Primary bone marrow diffuse large B-cell lymphoma is an exceedingly rare form of non-Hodgkin lymphoma. It may demonstrate a leukemic presentation, and a proportion of cases have CD5 expression. The prognostic implications of this CD5-positivity remain unknown. Here, we present a 78-year-old man who presented with circulating peripheral blood lymphoma cells and a hypercellular marrow involved by diffuse large B-cell lymphoma, germinal center B-cell subtype. The patient responded favorably to six cycles of etoposide, prednisone, vincristine, cyclophosphamide, doxorubicin, and rituximab (EPOCH-R) and intrathecal methotrexate. He unfortunately relapsed in several enlarged inguinal lymph nodes and succumbed to the lymphoma approximately one year after diagnosis, demonstrating the particularly aggressive clinical course of his disease.

1. Introduction

Primary bone marrow lymphoma (PBML) accounts for only 1.16% of all lymphomas and most frequently presents as diffuse large B-cell lymphoma (DLBCL) [1]. PBML was initially described as bone marrow involvement at first presentation [1]. However, some authors have noted that initial bone marrow disease can also occur as a secondary manifestation of nodal lymphoma and that these cases should not be considered true PBML [2]. Alternatively, PBML has been defined as involving only the bone marrow [3] or without any lymphadenopathy [4]. Subsequently, additional PBML subtypes including small-cell B-cell lymphomas, and not DLBCL, have been observed [5].

Given the rarity of this disease, reliable epidemiologic information is not available. Only case reports and small case series have been published, which typically associate PBML with a poor prognosis [6]. Although one study described a cohort of patients who achieved potential cures [1], our case followed the aggressive course typically associated with such cases, where our patient quickly expired following relapsed disease and intensive chemotherapy.

2. Case Report

A 78-year-old man presented with a one-week history of anorexia and generalized weakness. His medical history was significant for metastatic papillary thyroid cancer, treated with radioactive iodine ablation, thyroidectomy, and axitinib. Computed tomography (CT) imaging demonstrated interval increase in splenic and hepatic size, but no concerning masses or lymphadenopathy. However, the patient’s serum lactate dehydrogenase (LDH) was 4866 U/L, and his white blood cell count was 454 × 103 /μL. His peripheral blood smear was notable for medium and large-sized lymphocytes with irregular nuclear contours accounting for 15% of circulating white blood cells (Figure 1(a)).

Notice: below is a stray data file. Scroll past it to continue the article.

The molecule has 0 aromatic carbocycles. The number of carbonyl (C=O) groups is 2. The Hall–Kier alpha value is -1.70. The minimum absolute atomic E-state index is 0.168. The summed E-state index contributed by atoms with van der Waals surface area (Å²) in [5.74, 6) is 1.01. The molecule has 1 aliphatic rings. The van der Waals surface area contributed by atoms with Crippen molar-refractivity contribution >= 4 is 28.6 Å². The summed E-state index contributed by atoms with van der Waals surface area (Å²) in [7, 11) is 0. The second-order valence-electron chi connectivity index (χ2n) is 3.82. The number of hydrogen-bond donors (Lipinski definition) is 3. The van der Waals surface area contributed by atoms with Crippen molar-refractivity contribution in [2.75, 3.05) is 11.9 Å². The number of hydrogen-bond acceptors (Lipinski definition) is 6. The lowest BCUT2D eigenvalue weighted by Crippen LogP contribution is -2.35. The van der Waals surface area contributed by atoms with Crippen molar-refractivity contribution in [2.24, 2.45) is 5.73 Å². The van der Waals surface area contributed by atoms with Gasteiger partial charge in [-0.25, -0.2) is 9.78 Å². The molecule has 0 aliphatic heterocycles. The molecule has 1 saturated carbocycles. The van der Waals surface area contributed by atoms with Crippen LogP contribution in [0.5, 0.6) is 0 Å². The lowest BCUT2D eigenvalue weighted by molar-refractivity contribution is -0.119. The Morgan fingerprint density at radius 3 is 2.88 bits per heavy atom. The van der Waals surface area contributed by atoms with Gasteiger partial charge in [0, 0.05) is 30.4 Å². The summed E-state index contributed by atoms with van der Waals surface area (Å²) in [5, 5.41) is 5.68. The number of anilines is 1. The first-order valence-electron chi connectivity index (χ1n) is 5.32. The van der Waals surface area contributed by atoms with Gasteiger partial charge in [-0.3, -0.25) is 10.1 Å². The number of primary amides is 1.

A subsequent bone marrow biopsy was hypercellular with 70–80% involvement by sheets of large cells demonstrating blast-like morphology with scant cytoplasm, irregular nuclear contours, and prominent nucleoli. Numerous apoptotic bodies and mitotic figures were identified. By immunohistochemistry, the malignant cells were positive for CD20, PAX-5, CD5, CD10, MUM1, and BCL-2, while negative for EBV, CD30, BCL-6, cyclin D1, SOX-11, TdT, and MYC (Figures 1(b)–1(e)). A high Ki-67 proliferative index of 80–90% was observed. The bone marrow karyotype was reported as 47, XY, +7, del(13) (q12q22), add(14) (q32.3) (8)/46, and XY(12). Concurrent fluorescence in situ hybridization (FISH) was negative for BCR/ABL1, t(14; 18), IGH, BCL-6, and MYC rearrangements. Overall, these findings were consistent with CD5-positive diffuse large B-cell lymphoma, germinal center B-cell (GCB) subtype.